Persuasion by Jane Austen
When people ask what my favorite book or movie is, I usually can’t give them a simple answer. It’s like choosing a favorite child (even though I only have the one), I say. I love so many books; you can’t possibly ask me to name just one favorite! I hem and haw and list five or ten books on my rotating favorites list.
But I’m going to admit, here and now, that I really do have one single favorite book, and that it’s Persuasion.
I’ve been thinking over this review for a few weeks now and have been having much more difficulty writing it than might be expected, given that I’ve lost count of how many times I’ve read this book and that I love nearly everything about it. But it’s important to me that I properly articulate why this book means so much to me.
It surprises me sometimes that more people don’t know about Persuasion. Everyone knows and loves Pride and Prejudice, which is kind of the sparkly diamond necklace of the Austen canon: beautiful and dazzling and obviously worthwhile. Persuasion is more of the tiny gold band, plain and sweet and perfect, fitted to the hand from long wear and love. Most people also know about Sense and Sensibility and Emma, mainly because they know Emma Thompson or Kate Winslet or Gwyneth Paltrow. Not as many people know Amanda Root, which means that not as many people know Anne Elliot, which is a true shame.
This book, to me, provides much more than “occupation for an idle hour, and consolation in a distressed one.” It is the book above all others that I know I can go to at any time and in any mood and come away feeling whole and happy, enlightened and enlivened.
It may sound silly to wax so poetic about what many would view as a typical chick-flick-Austen-love-story: poor boy meets well-to-do girl, they get engaged, she is persuaded by (probably snobby) friends that it would be better for him if she broke off the engagement, he gets upset and leaves to make a great career for himself in the Navy, she stays home and never marries. So far, so Nicholas Sparks.
Their paths do not cross again for eight years, which time has served to confirm Anne’s belief that Captain Frederick Wentworth was her ideal match, and to solidify Captain Wentworth’s anger at the woman he loved but who had not, as he believed, loved him well enough to keep him. He turns up in the neighborhood to visit his sister and to look for a wife—any woman but Anne Elliot.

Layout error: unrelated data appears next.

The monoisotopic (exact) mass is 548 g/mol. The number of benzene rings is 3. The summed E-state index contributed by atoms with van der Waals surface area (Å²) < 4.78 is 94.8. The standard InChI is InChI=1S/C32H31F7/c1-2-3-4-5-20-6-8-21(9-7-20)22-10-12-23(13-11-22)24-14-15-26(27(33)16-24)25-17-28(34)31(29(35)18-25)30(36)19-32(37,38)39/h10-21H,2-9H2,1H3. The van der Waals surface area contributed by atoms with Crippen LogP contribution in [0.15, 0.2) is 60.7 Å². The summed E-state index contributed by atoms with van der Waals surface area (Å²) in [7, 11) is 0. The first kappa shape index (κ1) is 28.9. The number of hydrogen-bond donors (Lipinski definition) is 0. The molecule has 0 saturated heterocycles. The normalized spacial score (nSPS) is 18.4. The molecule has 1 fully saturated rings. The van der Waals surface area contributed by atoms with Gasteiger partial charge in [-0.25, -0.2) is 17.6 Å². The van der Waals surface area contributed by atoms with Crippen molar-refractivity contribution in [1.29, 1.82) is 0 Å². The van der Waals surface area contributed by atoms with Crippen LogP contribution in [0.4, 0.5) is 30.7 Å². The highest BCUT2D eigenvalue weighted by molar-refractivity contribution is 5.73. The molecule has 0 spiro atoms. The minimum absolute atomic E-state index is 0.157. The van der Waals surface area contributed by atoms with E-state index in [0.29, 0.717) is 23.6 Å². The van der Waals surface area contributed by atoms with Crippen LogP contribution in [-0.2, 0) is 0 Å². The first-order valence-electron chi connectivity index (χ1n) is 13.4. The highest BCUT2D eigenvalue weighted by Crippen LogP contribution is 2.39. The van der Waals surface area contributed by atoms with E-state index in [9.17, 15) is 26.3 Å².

Things work out, as they tend to do in Austen novels, but in a real and moving way that flows perfectly, leaving you with a sense that all is as it should be. No grand coincidences or deus ex machinas here. Anne and Captain Wentworth are drawn back together because there is no other way the world can possibly be; they are meant for each other.
But, for me, this is not primarily a love story.
I will admit that my love of love stories certainly doesn’t diminish my pleasure in this book, and that my sentimental heart beats wildly along with Anne’s through the more suspenseful and sweet portions of the story. But it’s not the romance that keeps me coming back to revisit this book every year or six months.
Ultimately, this is a story about hope. Hope that things can be mended, that mistakes can be made right. Hope that life can be good and worthwhile even if you have family troubles or heartbreak or other problems. And yes, the hope that lost love can return.
I think that’s why the basic Persuasion-style plot line—love is thwarted for a long time but eventually triumphs—is so popular and sees so many iterations. One of the more recent ones I can think of is the delightful movie Letters to Juliet. The ostensible main story line about a perky young journalist (Amanda Seyfried) looking to get her big break and her sparring with the grandson of a woman she’s writing about is cute enough, your standard chick-flick fare. But the secondary story about the grandmother, played by the inimitable Vanessa Redgrave, is one of the best movies I’ve seen in a while. Simply enough, this grandmother comes back to Italy after fifty years to find the boy she fell in love with as a girl and tell him that she’s sorry she didn’t meet him to run away together like she’d promised. She’s not necessarily looking for a grand reunion, romance, the works. She just wants to tell a person who was important to her that she’s sorry she let him down.
Of course things work out, just as they do in Persuasion. But if things never worked out, how would we be able to hope? If we had no memory of light, no hope that it would return, how would we bear the darkness? If we didn’t think that things could be mended, why would we ever try to make them right?
Anne, for all the dreary stretch of years clouded by regret, the dearth of real friendship and companionship in her life and the pain of suspense that she faces, still manages to keep hope and life and quiet joy alive, even when things look bleakest. That is her triumph. Even if Captain Wentworth had married Louisa, Anne would have kept that hope in life. The fact that things DO work out is just the icing on the cake.
And that is why this is my favorite book.
Well, that and the fact that Captain Wentworth can write one heck of a letter.